covenant, berit, theology, Book of Mormon


In this essay I have tried to provide a broad survey of the concept of covenant for Latter-day Saint students of the Bible and the Book of Mormon. I began with a sketch of the history of covenant theology in the Christian tradition showing how the early New Testament idea of a baptismal covenant was soon replaced by the Christian institution of sacraments. Although the covenant idea played little role in the historical developments of Christian theology, it did resurge in the Reformation, but without widespread theological impact.

In contrast, over the last century, the role of the covenant idea in the Hebrew Bible has occupied center stage for many scholars as competing schools of thought rise and fall. New stability has come to that discussion from the realizations (1) that the covenant texts in the Old Testament are genuinely ancient and (2) that the concept and language of covenant in the Bible tradition fits easily with the ancient desert tribes understood as kinship associations. While the Israelite adaptation of that covenant culture has its own distinctive features, especially in the characterization of its god Yahweh and his love for his people, it fits comfortably in that cultural context and persists in the language and ideology of kinship-by-covenant long after Israel became a settled, urbanized monarchy.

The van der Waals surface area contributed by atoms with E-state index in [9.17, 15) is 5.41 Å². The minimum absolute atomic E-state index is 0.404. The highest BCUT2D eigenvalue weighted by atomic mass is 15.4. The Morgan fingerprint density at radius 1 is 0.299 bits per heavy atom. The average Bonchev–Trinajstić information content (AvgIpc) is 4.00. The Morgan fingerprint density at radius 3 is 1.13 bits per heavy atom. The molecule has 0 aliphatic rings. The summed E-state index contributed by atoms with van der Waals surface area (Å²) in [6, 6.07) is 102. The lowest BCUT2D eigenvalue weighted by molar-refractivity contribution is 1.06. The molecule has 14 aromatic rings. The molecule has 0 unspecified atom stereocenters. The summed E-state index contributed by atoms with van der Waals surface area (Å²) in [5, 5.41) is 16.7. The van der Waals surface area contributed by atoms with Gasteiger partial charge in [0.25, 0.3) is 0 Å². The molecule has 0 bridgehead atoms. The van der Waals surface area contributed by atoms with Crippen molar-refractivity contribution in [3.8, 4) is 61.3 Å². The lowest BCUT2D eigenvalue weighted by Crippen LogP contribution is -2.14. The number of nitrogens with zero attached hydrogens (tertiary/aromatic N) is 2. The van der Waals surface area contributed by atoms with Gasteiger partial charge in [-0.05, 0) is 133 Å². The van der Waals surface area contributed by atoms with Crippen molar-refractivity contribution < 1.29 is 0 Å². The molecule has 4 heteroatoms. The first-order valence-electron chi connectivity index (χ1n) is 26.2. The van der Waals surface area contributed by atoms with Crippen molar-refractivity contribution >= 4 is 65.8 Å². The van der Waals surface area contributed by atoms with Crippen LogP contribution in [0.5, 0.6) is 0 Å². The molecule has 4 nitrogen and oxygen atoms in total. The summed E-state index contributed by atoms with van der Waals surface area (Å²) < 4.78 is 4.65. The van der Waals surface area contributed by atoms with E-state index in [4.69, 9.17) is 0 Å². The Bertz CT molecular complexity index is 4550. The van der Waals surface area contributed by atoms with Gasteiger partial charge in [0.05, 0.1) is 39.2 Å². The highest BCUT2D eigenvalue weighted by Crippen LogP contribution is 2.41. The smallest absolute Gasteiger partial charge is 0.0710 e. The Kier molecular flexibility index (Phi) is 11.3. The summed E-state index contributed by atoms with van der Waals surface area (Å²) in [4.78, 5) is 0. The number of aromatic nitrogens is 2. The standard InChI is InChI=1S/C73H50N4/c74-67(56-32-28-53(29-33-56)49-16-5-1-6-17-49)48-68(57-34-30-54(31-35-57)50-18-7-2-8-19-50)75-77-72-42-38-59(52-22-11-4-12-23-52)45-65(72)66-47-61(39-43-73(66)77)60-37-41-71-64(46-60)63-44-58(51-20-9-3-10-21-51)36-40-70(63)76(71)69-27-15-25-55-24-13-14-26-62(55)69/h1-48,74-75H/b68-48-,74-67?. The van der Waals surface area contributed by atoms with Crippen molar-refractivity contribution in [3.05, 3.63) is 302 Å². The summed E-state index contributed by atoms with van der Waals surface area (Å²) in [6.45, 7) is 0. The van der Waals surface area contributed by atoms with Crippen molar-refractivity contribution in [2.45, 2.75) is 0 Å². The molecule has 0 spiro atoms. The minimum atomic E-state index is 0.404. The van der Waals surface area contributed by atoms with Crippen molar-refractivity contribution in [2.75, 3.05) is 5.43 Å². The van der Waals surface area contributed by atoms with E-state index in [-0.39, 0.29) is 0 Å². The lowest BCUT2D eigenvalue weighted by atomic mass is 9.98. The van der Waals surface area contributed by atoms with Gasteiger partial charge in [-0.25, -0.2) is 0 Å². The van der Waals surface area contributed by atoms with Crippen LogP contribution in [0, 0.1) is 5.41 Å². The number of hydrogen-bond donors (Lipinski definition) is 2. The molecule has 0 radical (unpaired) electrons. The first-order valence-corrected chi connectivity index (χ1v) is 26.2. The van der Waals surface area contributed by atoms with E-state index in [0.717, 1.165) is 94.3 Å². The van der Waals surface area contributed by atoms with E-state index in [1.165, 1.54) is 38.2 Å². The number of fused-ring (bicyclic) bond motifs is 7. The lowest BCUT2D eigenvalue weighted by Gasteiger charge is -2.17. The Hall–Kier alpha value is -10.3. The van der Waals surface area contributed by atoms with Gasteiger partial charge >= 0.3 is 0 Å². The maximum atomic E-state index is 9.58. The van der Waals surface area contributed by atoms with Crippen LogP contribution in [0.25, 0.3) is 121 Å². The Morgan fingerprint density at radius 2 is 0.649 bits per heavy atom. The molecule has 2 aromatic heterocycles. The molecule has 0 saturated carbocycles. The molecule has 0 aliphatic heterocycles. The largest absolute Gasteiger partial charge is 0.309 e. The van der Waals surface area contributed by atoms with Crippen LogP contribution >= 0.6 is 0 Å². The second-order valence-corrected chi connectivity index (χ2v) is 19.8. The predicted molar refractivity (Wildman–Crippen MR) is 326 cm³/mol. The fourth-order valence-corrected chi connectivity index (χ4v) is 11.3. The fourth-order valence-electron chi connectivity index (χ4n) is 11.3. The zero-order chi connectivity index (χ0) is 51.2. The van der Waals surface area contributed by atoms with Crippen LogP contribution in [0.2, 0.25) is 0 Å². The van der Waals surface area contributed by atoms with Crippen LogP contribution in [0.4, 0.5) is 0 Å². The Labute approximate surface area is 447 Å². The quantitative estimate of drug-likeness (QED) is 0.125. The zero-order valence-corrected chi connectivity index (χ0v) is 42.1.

Finally, in comparing that pre-exilic covenant culture of ancient Israel with the language and teachings of the Book of Mormon, it becomes evident that the Nephites are even more clear-mindedly committed to a world structured by their covenants with God. Not only were they continually mindful of their ancient covenant connection as descendants of Joseph to Abraham, but they also had their own parallel covenant promises and promised land as given by the Lord to their ancestors Lehi and Nephi. Even more impressively, the Nephites accommodated their covenant culture to the revelation of Jesus Christ and his gospel as given to their founding fathers. And in the process, they successfully propounded an even more powerful and explicitly developed version of Biblical hesed and its covenant culture.

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Working Paper

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Family, Home, and Social Sciences


Political Science

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Full Professor